Another bone of contention was the disjointed time line of the book. It’s “all over the place” and again another portion of my reading effort is spent trying to stay oriented chronologically. I was also continually off-put by the author’s caginess regarding some of her personal history. Maybe it is a matter of public record, but what exactly were her own thoughts about the revolution? It seems hinted at that she was actively in favor of it during her time as a student in the U.S., but she’s pretty scant on details. Is she maybe embarrassed to have supported a cause that morphed into such an evil regime (I sure would be), or does she assume the reader already knows her personal history? This latter option would be consistent with the literary parts of the book, where the readers’ familiarity with those works appears to be a given assumption. Fortunately, I was familiar with almost all of the works discussed, but not, for example, Nabokov’s “Invitation to a BeHeading.” At one point, she even writes like we all have the same copy of Pride and Prejudice saying “Please turn to page 148 and visualize the scene as you read the passage…” What?! Thankfully she eventually quotes a passage, but ‘please turn to page…’ Should have been edited out, certainly.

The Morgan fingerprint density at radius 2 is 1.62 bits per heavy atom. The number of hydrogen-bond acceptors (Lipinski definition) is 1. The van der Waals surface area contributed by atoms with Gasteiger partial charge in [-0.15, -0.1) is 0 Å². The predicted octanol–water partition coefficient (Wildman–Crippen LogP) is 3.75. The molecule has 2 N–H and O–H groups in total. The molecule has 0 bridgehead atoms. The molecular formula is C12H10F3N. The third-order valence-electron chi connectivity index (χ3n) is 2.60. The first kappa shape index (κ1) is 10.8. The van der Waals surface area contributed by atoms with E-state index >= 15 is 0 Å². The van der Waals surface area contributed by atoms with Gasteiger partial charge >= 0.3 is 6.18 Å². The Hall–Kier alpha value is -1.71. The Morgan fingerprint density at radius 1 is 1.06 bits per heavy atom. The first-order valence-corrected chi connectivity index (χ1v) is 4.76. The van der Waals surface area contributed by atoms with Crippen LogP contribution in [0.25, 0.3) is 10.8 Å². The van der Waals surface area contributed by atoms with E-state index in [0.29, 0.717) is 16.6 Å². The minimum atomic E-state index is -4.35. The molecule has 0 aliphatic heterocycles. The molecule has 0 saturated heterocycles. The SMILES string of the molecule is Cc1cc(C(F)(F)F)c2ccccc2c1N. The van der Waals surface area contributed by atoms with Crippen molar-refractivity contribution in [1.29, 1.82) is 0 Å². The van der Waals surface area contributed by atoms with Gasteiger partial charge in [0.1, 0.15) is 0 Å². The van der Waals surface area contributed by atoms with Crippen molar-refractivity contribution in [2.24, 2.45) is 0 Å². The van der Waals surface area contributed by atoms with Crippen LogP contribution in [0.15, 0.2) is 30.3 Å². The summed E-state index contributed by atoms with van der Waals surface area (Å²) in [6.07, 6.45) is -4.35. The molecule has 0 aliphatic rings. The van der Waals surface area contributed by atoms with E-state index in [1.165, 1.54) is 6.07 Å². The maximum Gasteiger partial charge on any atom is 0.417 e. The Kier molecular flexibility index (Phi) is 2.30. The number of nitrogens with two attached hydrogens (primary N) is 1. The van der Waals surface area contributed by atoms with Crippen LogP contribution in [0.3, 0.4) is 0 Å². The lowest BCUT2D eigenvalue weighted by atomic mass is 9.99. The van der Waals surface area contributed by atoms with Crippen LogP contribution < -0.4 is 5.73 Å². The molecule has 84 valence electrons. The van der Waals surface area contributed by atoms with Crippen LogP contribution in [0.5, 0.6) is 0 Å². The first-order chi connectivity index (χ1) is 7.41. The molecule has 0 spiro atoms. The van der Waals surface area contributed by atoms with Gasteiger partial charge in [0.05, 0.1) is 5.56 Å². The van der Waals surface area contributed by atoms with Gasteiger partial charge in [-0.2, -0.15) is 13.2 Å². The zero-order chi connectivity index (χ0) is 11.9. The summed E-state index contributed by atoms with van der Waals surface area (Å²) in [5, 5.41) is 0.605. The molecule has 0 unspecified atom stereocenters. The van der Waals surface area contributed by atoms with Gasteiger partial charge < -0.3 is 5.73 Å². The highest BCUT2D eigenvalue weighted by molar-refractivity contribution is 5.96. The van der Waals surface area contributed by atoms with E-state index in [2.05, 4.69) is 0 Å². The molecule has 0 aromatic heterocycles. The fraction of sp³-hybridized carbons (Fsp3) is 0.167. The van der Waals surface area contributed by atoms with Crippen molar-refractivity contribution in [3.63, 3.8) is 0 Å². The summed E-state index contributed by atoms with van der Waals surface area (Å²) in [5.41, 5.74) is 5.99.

I should also mention that Nafisi spoils the ending of at least three works (no concern to her, obviously, as we were expected to be familiar with all of them to begin with). I was almost expecting her to tell us something about rosebud by the end of the book.
Am I sorry I read this book? No, but I was expecting more based on reviews and praise that had been heaped upon it. I read this book for a book club meeting. The reactions of the group were mixed, but for “show and tell” one of the members brought a copy of (at least most of) the literary works it discusses – a hefty stack! A couple members had also travelled to the Middle East (in their cases Egypt and Qatar) and shared some of their observations and experiences. I will say the book made for a good and often lively discussion.
A few quotes from the book:
“Living in the Islamic Republic is like having sex with a man you loathe.” (The author says this to her husband at one point. He doesn’t ask her how she would know what the latter feels like)
After the Revolutionary Guard “raids” a coffee shop “Every time something like this happened, I, like many others, would think of leaving, of going to a place where everyday life was not such a battleground.”
“No one ever taught me to be happy.” An unutterably sad statement by one of Nafisi’s students, Nassrin. This was a depressing book in many ways, but that short sentence pretty much sums it up for many.
(Below: The Ayatollah Khomeini, an architect of evil…)